Whether you’re heading in to get your own knee replaced or acting as a caregiver for a friend or family member planning to have knee replacement surgery, it is important for everyone involved to feel empowered and educated on the topic. Our Orthopedic Care Team compiled a list of the ten most common questions they receive from knee replacement patients.
What is knee replacement surgery?
Total knee replacement, also called “arthroplasty” is a surgical procedure to repair a knee damaged by osteoarthritis, or a severe injury to the joint. The process involves resurfacing the bone ends of the joint with artificial parts made of both stainless steel and plastic. After several months of recovery, most knee replacement patients report dramatic improvements in knee pain and ability to return to normal activities.
How long is the recovery?
The entire recovery process lasts several months and involves physical therapy, medication, use of support equipment, and plenty of rest. While everyone heals from their surgery at a different pace, you can download the Knee Replacement Recovery Timeline to use as a general reference.
How much pain will I have?
As with most surgical procedures, you will experience some pain, but do not fear – our staff works closely with you to develop a personalized pain management program.
What are my pain management options?
You will likely require pain medication for about two months. Initially, you will need stronger medications (narcotics). Most people are able to wean off of their strong medication after one month and switch to OTC pain medication like Tylenol or ibuprofen. Be sure to always talk to your doctor about your medication and pain management concerns.
How long will I be using a walker?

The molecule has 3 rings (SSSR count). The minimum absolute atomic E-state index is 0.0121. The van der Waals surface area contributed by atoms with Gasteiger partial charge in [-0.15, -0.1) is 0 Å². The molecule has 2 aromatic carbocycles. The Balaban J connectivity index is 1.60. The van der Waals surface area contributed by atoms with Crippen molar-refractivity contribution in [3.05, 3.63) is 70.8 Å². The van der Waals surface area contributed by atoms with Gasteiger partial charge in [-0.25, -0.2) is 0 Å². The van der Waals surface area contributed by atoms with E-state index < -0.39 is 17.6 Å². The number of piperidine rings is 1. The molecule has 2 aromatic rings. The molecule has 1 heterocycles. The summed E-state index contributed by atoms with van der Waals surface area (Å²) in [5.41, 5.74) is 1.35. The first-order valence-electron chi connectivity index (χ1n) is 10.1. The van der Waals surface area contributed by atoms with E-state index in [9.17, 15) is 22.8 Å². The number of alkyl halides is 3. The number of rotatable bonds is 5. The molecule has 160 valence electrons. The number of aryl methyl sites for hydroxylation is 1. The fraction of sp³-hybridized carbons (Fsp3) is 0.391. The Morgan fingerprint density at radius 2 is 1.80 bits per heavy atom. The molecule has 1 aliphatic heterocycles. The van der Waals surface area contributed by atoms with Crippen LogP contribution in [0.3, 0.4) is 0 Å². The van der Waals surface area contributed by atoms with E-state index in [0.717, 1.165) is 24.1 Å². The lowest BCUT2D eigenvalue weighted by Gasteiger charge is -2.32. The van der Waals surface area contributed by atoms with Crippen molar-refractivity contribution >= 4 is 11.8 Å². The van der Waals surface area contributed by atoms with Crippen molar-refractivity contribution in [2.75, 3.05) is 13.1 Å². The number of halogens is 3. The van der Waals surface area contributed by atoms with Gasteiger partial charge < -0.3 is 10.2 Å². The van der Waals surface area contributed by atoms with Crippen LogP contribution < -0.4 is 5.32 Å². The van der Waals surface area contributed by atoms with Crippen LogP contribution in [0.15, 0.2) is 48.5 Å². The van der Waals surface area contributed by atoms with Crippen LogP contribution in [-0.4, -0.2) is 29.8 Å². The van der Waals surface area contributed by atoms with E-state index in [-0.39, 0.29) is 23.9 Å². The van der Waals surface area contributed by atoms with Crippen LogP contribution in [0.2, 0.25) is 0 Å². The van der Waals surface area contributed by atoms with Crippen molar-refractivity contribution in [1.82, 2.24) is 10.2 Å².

You will be restricted to using either a walker or crutches for 2-3 weeks after your operation. After that, you will be able to advance to using a cane outdoors and no support while walking around the house. Don't worry - as you regain your strength and confidence, you will eventually get back to walking indoors and outdoors without any assistance.
When can I go back to work?
With your surgeon’s approval, you may return to work after one month if your job is generally sedentary. However, you will have to wait until three months if your work is rigorous. Even then, take caution and try not to overdo it.
How much will it cost me?
Your out-of-pocket cost for joint replacement surgery depends on your insurance plan. Our financial counselors are available to assist you with understanding your expenses. You can consult with them at the Joint Replacement Preparation Class, or by calling (509) 336-7466.
What are my discharge options?
Discharge goals are individualized based on the patient. The Orthopedic Care Team will consult your insurance and collaborate with you and your family to determine if you are eligible for outpatient therapy, swing bed, home health, or a skilled nursing facility for short-term rehabilitation. Visit the Joint Replacement page to learn more about each of these options.
When can I start driving again?
With your surgeon’s approval, you may return to driving as soon as one month after surgery, as long as you feel comfortable doing so. Remember – DO NOT drive if you are taking narcotics.
What can I do to prepare for the best outcome?
While our staff promises to do everything we can to ensure your total joint success, what you do matters just as much. Attend the preparation class, do your best to get in shape prior to surgery, follow your doctor’s orders, and never hesitate to ask questions.
You might also enjoy reading:
- 10 Benefits to Having Your Total Joint Surgery at Pullman Regional Hospital
- 5 Ways to Prepare for Your Joint Replacement Surgery
- Knee Replacement Recovery Timeline